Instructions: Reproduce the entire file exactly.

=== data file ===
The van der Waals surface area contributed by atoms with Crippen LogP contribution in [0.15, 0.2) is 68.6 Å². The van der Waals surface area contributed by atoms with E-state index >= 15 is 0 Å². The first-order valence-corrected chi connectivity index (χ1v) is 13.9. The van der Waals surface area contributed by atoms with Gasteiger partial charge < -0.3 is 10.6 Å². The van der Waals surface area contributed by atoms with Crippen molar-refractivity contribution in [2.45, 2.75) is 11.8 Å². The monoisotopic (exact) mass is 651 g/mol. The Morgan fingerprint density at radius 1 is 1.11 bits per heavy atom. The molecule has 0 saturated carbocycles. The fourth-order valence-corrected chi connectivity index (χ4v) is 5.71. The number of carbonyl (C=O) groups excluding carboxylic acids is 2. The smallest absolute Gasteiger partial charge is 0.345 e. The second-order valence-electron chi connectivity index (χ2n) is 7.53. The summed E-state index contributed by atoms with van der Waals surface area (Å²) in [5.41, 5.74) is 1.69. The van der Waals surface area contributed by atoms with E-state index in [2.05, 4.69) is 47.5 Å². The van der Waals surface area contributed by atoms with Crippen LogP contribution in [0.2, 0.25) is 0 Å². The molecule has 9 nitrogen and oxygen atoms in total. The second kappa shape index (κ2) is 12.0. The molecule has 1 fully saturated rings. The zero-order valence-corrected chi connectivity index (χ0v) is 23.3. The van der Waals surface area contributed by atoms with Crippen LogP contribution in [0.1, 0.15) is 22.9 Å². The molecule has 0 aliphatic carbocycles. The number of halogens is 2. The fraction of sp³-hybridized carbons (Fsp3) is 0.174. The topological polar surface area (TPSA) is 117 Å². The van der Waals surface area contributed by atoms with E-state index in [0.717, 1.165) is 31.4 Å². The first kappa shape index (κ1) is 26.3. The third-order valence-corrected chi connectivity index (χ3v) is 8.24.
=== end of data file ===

The van der Waals surface area contributed by atoms with Crippen LogP contribution in [0.15, 0.2) is 68.6 Å². The van der Waals surface area contributed by atoms with E-state index >= 15 is 0 Å². The first-order valence-corrected chi connectivity index (χ1v) is 13.9. The van der Waals surface area contributed by atoms with Gasteiger partial charge < -0.3 is 10.6 Å². The van der Waals surface area contributed by atoms with Crippen molar-refractivity contribution in [2.45, 2.75) is 11.8 Å². The monoisotopic (exact) mass is 651 g/mol. The Morgan fingerprint density at radius 1 is 1.11 bits per heavy atom. The molecule has 0 saturated carbocycles. The fourth-order valence-corrected chi connectivity index (χ4v) is 5.71. The number of carbonyl (C=O) groups excluding carboxylic acids is 2. The smallest absolute Gasteiger partial charge is 0.345 e. The second-order valence-electron chi connectivity index (χ2n) is 7.53. The summed E-state index contributed by atoms with van der Waals surface area (Å²) in [5.41, 5.74) is 1.69. The van der Waals surface area contributed by atoms with E-state index in [2.05, 4.69) is 47.5 Å². The van der Waals surface area contributed by atoms with Crippen LogP contribution in [0.2, 0.25) is 0 Å². The molecule has 9 nitrogen and oxygen atoms in total. The second kappa shape index (κ2) is 12.0. The molecule has 1 fully saturated rings. The zero-order valence-corrected chi connectivity index (χ0v) is 23.3. The van der Waals surface area contributed by atoms with Crippen LogP contribution in [0.1, 0.15) is 22.9 Å². The molecule has 0 aliphatic carbocycles. The number of halogens is 2. The fraction of sp³-hybridized carbons (Fsp3) is 0.174. The topological polar surface area (TPSA) is 117 Å². The van der Waals surface area contributed by atoms with E-state index in [0.717, 1.165) is 31.4 Å². The first kappa shape index (κ1) is 26.3. The third-order valence-corrected chi connectivity index (χ3v) is 8.24.